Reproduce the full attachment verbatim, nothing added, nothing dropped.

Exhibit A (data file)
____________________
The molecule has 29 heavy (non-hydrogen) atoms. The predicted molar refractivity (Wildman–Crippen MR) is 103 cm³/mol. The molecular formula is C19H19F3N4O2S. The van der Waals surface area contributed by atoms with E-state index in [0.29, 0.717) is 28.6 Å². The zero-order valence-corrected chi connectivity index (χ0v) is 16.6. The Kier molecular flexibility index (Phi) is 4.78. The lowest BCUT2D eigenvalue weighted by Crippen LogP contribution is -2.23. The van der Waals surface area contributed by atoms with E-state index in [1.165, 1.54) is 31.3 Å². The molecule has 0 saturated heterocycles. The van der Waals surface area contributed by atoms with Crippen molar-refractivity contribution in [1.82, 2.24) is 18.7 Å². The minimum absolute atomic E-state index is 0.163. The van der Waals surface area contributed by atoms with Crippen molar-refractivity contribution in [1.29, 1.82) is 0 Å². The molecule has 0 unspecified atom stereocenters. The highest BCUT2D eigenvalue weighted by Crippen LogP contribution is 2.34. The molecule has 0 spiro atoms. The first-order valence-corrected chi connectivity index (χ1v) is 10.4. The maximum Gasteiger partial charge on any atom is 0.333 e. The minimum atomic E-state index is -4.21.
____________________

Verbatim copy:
The molecule has 29 heavy (non-hydrogen) atoms. The predicted molar refractivity (Wildman–Crippen MR) is 103 cm³/mol. The molecular formula is C19H19F3N4O2S. The van der Waals surface area contributed by atoms with E-state index in [0.29, 0.717) is 28.6 Å². The zero-order valence-corrected chi connectivity index (χ0v) is 16.6. The Kier molecular flexibility index (Phi) is 4.78. The lowest BCUT2D eigenvalue weighted by Crippen LogP contribution is -2.23. The van der Waals surface area contributed by atoms with E-state index in [1.165, 1.54) is 31.3 Å². The molecule has 0 saturated heterocycles. The van der Waals surface area contributed by atoms with Crippen molar-refractivity contribution in [1.82, 2.24) is 18.7 Å². The minimum absolute atomic E-state index is 0.163. The van der Waals surface area contributed by atoms with Crippen molar-refractivity contribution in [1.29, 1.82) is 0 Å². The molecule has 0 unspecified atom stereocenters. The highest BCUT2D eigenvalue weighted by Crippen LogP contribution is 2.34. The molecule has 0 spiro atoms. The first-order valence-corrected chi connectivity index (χ1v) is 10.4. The maximum Gasteiger partial charge on any atom is 0.333 e. The minimum atomic E-state index is -4.21.